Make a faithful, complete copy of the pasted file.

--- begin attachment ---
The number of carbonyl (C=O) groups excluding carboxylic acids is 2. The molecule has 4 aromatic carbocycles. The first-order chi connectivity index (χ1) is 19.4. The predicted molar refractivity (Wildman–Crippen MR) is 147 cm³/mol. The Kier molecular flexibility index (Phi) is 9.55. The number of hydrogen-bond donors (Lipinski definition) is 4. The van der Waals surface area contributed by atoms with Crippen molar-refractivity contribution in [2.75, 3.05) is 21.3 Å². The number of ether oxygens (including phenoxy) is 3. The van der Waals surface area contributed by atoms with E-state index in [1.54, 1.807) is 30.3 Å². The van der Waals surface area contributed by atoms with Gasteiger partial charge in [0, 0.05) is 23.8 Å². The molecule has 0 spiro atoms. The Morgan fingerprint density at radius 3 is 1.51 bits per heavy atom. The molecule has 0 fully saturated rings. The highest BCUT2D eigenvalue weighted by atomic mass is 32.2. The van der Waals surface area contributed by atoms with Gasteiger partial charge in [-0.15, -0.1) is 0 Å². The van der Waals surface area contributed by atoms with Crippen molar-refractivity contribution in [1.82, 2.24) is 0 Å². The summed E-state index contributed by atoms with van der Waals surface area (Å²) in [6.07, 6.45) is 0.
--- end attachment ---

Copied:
The number of carbonyl (C=O) groups excluding carboxylic acids is 2. The molecule has 4 aromatic carbocycles. The first-order chi connectivity index (χ1) is 19.4. The predicted molar refractivity (Wildman–Crippen MR) is 147 cm³/mol. The Kier molecular flexibility index (Phi) is 9.55. The number of hydrogen-bond donors (Lipinski definition) is 4. The van der Waals surface area contributed by atoms with Crippen molar-refractivity contribution in [2.75, 3.05) is 21.3 Å². The number of ether oxygens (including phenoxy) is 3. The van der Waals surface area contributed by atoms with E-state index in [1.54, 1.807) is 30.3 Å². The van der Waals surface area contributed by atoms with Gasteiger partial charge in [0, 0.05) is 23.8 Å². The molecule has 0 spiro atoms. The Morgan fingerprint density at radius 3 is 1.51 bits per heavy atom. The molecule has 0 fully saturated rings. The highest BCUT2D eigenvalue weighted by atomic mass is 32.2. The van der Waals surface area contributed by atoms with Gasteiger partial charge in [-0.15, -0.1) is 0 Å². The van der Waals surface area contributed by atoms with Crippen molar-refractivity contribution in [1.82, 2.24) is 0 Å². The summed E-state index contributed by atoms with van der Waals surface area (Å²) in [6.07, 6.45) is 0.